Tuesday, February 22, 2011

SB 5: A qualified endorsement

Let me begin by stating that I am a twenty-year state employee in Ohio. The State has been very good to me over the years, and I am grateful for the salary and benefits I have received. Some of those benefits do not exist in the private sector; including four extra paid holidays, longer vacation leave, and one of the last defined benefit pension plans out there. On the other hand, there is currently no opportunity for a state employee to be recognized for merit. In private enterprise, effective employees can easily be promoted or given bonuses. Neither is possible within state government. The only way a classified (non-managerial) state employee can receive a promotion is to take a competitive examination for an open position. In some job classifications, an employee may have to wait several years before such an opportunity arises. Since I was not a state employee prior to 1982, I cannot say to what extent these benefits have been due to collective bargaining.

Reaction to state efforts to abolish public employee collective bargaining has been strong and swift. On Thursday, some 13,000 state employees demonstrated at the Wisconsin state capitol in protest against their bill, and they occupied the state capitol overnight. Here in Columbus, about 2,000 state employees demonstrated during last Thursday and 5,000 today against Senate Bill 5 (SB 5), introduced by Sen. Shannon Jones (R-Springboro).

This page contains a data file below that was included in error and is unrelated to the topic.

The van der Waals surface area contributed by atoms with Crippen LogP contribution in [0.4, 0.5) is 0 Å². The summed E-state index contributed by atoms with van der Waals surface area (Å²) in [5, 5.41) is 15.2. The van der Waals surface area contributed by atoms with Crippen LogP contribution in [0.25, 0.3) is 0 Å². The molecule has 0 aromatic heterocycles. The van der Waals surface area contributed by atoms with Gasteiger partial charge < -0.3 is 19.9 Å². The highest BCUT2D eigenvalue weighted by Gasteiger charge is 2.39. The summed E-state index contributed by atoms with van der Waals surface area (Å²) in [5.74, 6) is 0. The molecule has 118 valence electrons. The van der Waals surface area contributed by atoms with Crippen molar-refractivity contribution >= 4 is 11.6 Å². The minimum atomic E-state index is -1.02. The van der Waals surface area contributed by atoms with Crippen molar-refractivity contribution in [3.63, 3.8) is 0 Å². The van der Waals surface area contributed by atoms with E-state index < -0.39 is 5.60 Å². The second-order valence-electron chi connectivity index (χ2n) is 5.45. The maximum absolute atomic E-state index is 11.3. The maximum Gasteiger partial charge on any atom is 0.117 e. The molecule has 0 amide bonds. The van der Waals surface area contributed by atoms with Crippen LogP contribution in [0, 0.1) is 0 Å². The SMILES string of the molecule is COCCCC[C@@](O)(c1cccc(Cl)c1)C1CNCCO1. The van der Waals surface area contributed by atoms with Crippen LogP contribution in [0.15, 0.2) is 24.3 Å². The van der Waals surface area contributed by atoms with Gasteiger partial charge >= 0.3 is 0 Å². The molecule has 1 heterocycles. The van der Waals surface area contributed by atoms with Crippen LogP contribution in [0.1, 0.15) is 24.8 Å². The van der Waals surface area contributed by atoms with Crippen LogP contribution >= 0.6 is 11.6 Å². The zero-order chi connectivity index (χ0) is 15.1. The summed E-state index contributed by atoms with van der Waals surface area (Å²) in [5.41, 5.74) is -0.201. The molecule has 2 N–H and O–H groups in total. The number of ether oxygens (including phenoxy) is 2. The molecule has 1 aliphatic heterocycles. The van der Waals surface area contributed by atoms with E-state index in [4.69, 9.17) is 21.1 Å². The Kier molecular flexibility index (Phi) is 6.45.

State employees have some justification for feeling that the General Assembly has laid recent budget crises on their backs. Salaries were cut by 3% in the current union contract (2009-2012). The State compensated through "cost saving days," which effectively give each employee two extra weeks of vacation. On the other hand, we need money to live, just like everyone else.

State employees are not responsible for the $8-$10 billion deficit, and eliminating all of our jobs would not resolve it. However, the problem is so serious that the Governor and the General Assembly have to look at all possible opportunities to cut. Raising taxes is not an option in Ohio. Our taxes are already very high by national standards, and clearly raise a barrier to economic growth. The 800-pound gorilla in the State budget is matching funds to the federal Medicaid program; but the only way the State can cut significantly in this area is to radically redesign, or even abolish, Medicaid – a sudden move that on the short term would be cruel to those who depend on it. Ohio state legislators might look into the proposal made by Florida State Senator Joe Negron to replace the federal Medicaid program with one that is much smaller and, if a waiver is not granted by the federal Department of Health and Human Services, unsupported by federal funds. While holding the promise of substantial efficiencies, such a proposal is likely to be politically dicey, even for Republicans.